Here's a recent exchange between myself and Damien Broderick about the politics of vegetarianism that eventually made its way to the wta-talk list (the article I'm referring to can be found here):
[George wrote in his original post:]
< Fascinating article, but I found parts of it disturbing, particularly the
suggestion that as long as non-[human] animals are treated and killed
humanely that it's okay to kill them. >
< It's a non-argument and one that smacks of speciesism. >
[Damien offlist to George:]
This recently invented word `speciesism' begs the core question itself,
doesn't it? As a sort of analogous back formation from `racism', it simply
doesn't work without lots of extra argument. Racism stinks because it's the
fallacious claim that groups of humans who differ superficially in skin
color (say) are different species, and hence can be treated differently,
even killed at will. But different species *are*, oddly enough, different
species; the argument has to be started again from another standpoint. What
your rhetoric seems to try for is the dubious claim that:
It's a speciesist argument and one that smacks of racism.
Of course it doesn't.
Yes, of course, non-trivial differences exist between humans and the other
species. I am not suggesting that we should sweepingly ignore those
differences nor that we should offer blanket condemnations whenever any
non-human animal is harmed. That being said, I would say that trivial
differences do exist when it comes to the conscious experience of humans
and a number non-human animals, including some farm animals. For this
reason I have a hard time buying those arguments which unjustifiably and
arbitrarily diminish the value of the life that these creatures have.
And it pisses me off when no consideration or respect is given to the life
of a highly sentient, emotional, and experiential non-human animal -- so
yes, I'll use a word like speciesism because that's exactly what it is. The
article that I was referring to did exactly this; the author was fixated on
his observation that cows, for example, did not panic or show any stress on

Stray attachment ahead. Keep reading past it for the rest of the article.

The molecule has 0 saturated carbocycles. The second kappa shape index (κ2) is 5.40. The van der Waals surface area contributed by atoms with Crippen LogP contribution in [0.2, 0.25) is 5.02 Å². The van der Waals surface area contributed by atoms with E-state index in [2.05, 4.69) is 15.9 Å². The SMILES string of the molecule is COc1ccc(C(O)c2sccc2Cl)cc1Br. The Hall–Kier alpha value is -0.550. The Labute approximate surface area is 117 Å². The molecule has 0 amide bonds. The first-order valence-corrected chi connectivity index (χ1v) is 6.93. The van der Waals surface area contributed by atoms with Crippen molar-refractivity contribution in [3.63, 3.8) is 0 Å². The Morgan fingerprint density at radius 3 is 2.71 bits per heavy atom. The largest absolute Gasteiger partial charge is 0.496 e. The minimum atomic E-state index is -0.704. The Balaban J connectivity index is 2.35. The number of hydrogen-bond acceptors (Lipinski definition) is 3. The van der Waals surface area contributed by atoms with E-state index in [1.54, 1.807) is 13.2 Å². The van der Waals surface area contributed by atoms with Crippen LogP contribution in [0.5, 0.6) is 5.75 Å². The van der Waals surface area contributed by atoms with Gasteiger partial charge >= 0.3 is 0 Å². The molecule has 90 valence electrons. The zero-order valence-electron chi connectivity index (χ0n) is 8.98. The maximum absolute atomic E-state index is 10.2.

the killing floor and that they died virtually instantaneously. In his mind
this made the whole thing okay. The fact that a conscious life had been
terminated didn't seem to bother the author at all because the death came
"humanely." Interesting that you make the racism analogy; as I was reading
the article I was imagining a commentator of 60 years ago rationalizing the
"humaneness" of gas chambers in the same way.
As for the word "speciesism," I must admit that when I throw a word like
that to the wta-talk list I make assumptions about this specific readership
and how they will interpret that word. Most of us here understand and honor
personhood ethics and I thought (hopefully not wrongly) that I didn't need
to qualify the term.
Yikes. You reckon a cow is a *person*?
I did *not* make `the racism analogy'; I specifically *denied* and
*repudiated* any analogy between killing black humans and killing cows,
which I felt was an analogy implicit in the term you used. I'm aghast
(really) to see you now explicitly paralleling murdering Jewish and other
humans in gas chambers with slaughtering animals raised for food.
A cow is no more or less a person than, say, a severely disabled human.
Personhood is not a binary designation or status, but is instead a sliding
scale of characteristics and capabilities. The quality of the cognitive,
emotional and sensory life that a cow leads is sufficient enough IMO to
fulfill a number of personhood criteria which should grant it civil
protections against such things as mistreatment and murder.
Because humans are capable of so much more than non-human animals (in so
many respects), we can assign a greater inherent "value" to human life
relative to other creatures. Thus, gas chambers are a greater travesty than
factory farms, but *both* are still wrong and the parallel between racism
and speciesism still stands. Moreover, the analogy -- in case you're
concerned -- doesn't lessen the value we ascribe to human life nor does it
artificially inflate the value of animal life; it merely highlights the
need to reject unfounded prejudices and the need to recognize, respect and
protect various types of sentient life.
I might end up persuaded that cows are persons, but it seems extremely
unlikely at this point. (I will readily accept that suitably conscious AIs
or extraterrestrial lifeforms or genetically `uplifted' animals must be so
regarded.) The argument for decent treatment and use of non-human animals
can surely be made without taking such a bizarre step.